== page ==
Saints and Fathers

 Barry wrote in my combox today – in response to my post entitled “Where Does the Bible Say We Should Pray to Dead Saints?” – Resources about Communion of the Saints I thought I would respond briefly.

Barrry wrote: Would you please read the Lord’s prayer. Jesus prayed it. He was giving an example of how to pray. He didn’t pray to Peter, Paul, Mary, or John-who took care of Jesus’s mother and wrote Revelation. No, He prayed to His Father. This is Jesus Himself praying, should we not follow Him, as He asked Peter and His disciples to follow Him. This reference in 350AD is close to 270 years or more after the disciples died. The disciples who wrote the gospel. Do their words of what Christ told them mean nothing?

STEVE RAY RESPONDS BRIEFLY:

FIRST, thanks for writing Barry and God bless you. You start out with a seeming tone of condescension. Of course, I have read the Lord’s Prayer, in fact, I have it memorized :-)  By the way, we Catholics refer to John 17 as the Lords’ Prayer. What you call the Lords’ Prayer we usually refer to as the Our Father.

Card-85-Holy-Spirit-backSECOND, is it ONLY to the Father that we should pray? Is Jesus’ example restricting us from “praying” to anyone else? This seems to be your implication. However, should we also pray to Jesus? Is that allowed? And what about the Holy Spirit? Should we pray to him or is that disallowed? According to your statements above we should not pray to Jesus and the Holy Spirit! If you say we are allowed (and should) pray to the Holy Spirit you may be interested to know that nowhere in Scripture are we told to do that nor do we have an example of someone who does. Yes, most Christians would agree we should pray to Jesus and the Holy Spirit as well as to the Father.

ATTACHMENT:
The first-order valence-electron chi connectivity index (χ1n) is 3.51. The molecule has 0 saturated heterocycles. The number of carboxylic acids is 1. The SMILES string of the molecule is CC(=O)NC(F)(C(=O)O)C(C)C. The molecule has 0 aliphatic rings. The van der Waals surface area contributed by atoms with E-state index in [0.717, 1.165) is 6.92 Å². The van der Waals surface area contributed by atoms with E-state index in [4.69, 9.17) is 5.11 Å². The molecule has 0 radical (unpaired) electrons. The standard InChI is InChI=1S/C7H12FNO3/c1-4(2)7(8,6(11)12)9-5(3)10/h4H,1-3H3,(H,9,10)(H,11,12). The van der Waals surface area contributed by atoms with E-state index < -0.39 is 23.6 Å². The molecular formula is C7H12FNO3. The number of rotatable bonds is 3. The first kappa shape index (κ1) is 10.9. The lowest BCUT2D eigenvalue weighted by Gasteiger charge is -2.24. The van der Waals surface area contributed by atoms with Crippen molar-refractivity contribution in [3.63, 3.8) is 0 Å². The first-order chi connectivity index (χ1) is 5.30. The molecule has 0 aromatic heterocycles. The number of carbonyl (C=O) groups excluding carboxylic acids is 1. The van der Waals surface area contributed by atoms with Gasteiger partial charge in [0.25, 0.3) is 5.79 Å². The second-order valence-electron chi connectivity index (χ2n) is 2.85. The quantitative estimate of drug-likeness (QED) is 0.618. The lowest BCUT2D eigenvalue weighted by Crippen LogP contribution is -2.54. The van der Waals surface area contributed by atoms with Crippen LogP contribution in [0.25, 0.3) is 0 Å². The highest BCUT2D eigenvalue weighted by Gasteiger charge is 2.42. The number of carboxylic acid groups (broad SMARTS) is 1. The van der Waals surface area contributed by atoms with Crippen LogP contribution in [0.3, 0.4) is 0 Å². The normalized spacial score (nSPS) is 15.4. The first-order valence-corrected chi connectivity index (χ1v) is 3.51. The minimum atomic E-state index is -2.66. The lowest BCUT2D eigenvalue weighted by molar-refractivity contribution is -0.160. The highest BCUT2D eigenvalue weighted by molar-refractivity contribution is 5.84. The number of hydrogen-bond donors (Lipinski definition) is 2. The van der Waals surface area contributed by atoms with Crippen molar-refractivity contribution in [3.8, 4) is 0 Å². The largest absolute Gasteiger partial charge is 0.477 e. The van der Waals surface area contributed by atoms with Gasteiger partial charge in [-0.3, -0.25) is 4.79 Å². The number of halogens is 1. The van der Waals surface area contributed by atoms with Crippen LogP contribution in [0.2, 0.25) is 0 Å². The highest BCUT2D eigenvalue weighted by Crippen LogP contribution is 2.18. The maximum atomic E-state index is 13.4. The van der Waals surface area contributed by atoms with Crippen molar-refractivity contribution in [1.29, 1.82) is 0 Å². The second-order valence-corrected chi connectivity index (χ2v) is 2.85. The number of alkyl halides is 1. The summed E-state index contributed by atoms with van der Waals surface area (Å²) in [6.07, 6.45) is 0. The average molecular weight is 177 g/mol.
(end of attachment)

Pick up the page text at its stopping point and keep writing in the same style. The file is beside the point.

THIRD, The words pray and worship are two different words with different meanings. Pray Is to ask for something, it means a petition or a request. Worship means to do just that, worship and adore. Worship is something reserved for the Trinity alone. Protestants tend to see pray and worship as synonyms which is one reason they often react so negatively to the reality of the intercession of the saints.

When we pray to Saint it is not worshiping them. It is asking them to intercede WITH us as we pray to God himself. God is the only one who can answer prayers.

15445tca0714_ChristGlorifiedFOURTH, when Jesus was on the earth the Saints were not yet in glory–heaven had not been opened yet. When Jesus ascended to heaven he brought the dead with him into the presence of God. From that point on they’re in the presence of God himself and can intercede personally for people still on earth (or do you think they can’t or don’t care?) 

Like I asked my mother who doubts the saints are aware of things on the earth and can intercede for us. “Do you think Dad has forgotten you, doesn’t care about you anymore or isn’t ask the Lord to bless you? Dad is sitting in his favorite chair having coffee with Our Lord Jesus waiting for you to arrive to love you better than ever before. In the meantime, he is praying for you and very intent on your well being. (Read my article, “Marriage in Heaven? Will We Know and Love our Spouses in Heaven?”

Transfiguration-1024x670FIFTH, we are commanded to pray for each other and to ask others to pray for us. We believe the church is one organic body not split up and divided. Those in heaven are part of the body of Christ like we are. We ask them to intercede for us just like I could ask you to intercede for me.